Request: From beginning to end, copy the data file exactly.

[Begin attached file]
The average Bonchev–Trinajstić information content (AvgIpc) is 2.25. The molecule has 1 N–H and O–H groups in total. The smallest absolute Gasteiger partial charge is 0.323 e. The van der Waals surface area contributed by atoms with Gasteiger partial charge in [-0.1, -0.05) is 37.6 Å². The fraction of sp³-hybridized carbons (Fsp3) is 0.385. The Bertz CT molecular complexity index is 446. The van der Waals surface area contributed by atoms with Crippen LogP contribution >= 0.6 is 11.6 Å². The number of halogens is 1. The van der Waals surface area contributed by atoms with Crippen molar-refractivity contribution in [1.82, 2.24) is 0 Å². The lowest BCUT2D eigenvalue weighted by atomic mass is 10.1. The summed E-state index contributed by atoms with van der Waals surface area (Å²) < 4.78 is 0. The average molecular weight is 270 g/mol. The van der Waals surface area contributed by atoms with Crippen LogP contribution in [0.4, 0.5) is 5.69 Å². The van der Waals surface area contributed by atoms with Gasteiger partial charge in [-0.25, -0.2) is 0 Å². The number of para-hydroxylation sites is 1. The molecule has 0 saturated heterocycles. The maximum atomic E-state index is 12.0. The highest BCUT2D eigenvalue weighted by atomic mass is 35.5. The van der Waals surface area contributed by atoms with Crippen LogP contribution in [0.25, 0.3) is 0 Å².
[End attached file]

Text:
The average Bonchev–Trinajstić information content (AvgIpc) is 2.25. The molecule has 1 N–H and O–H groups in total. The smallest absolute Gasteiger partial charge is 0.323 e. The van der Waals surface area contributed by atoms with Gasteiger partial charge in [-0.1, -0.05) is 37.6 Å². The fraction of sp³-hybridized carbons (Fsp3) is 0.385. The Bertz CT molecular complexity index is 446. The van der Waals surface area contributed by atoms with Crippen LogP contribution >= 0.6 is 11.6 Å². The number of halogens is 1. The van der Waals surface area contributed by atoms with Crippen molar-refractivity contribution in [1.82, 2.24) is 0 Å². The lowest BCUT2D eigenvalue weighted by atomic mass is 10.1. The summed E-state index contributed by atoms with van der Waals surface area (Å²) < 4.78 is 0. The average molecular weight is 270 g/mol. The van der Waals surface area contributed by atoms with Crippen LogP contribution in [0.4, 0.5) is 5.69 Å². The van der Waals surface area contributed by atoms with Gasteiger partial charge in [-0.25, -0.2) is 0 Å². The number of para-hydroxylation sites is 1. The molecule has 0 saturated heterocycles. The maximum atomic E-state index is 12.0. The highest BCUT2D eigenvalue weighted by atomic mass is 35.5. The van der Waals surface area contributed by atoms with Crippen LogP contribution in [0.25, 0.3) is 0 Å².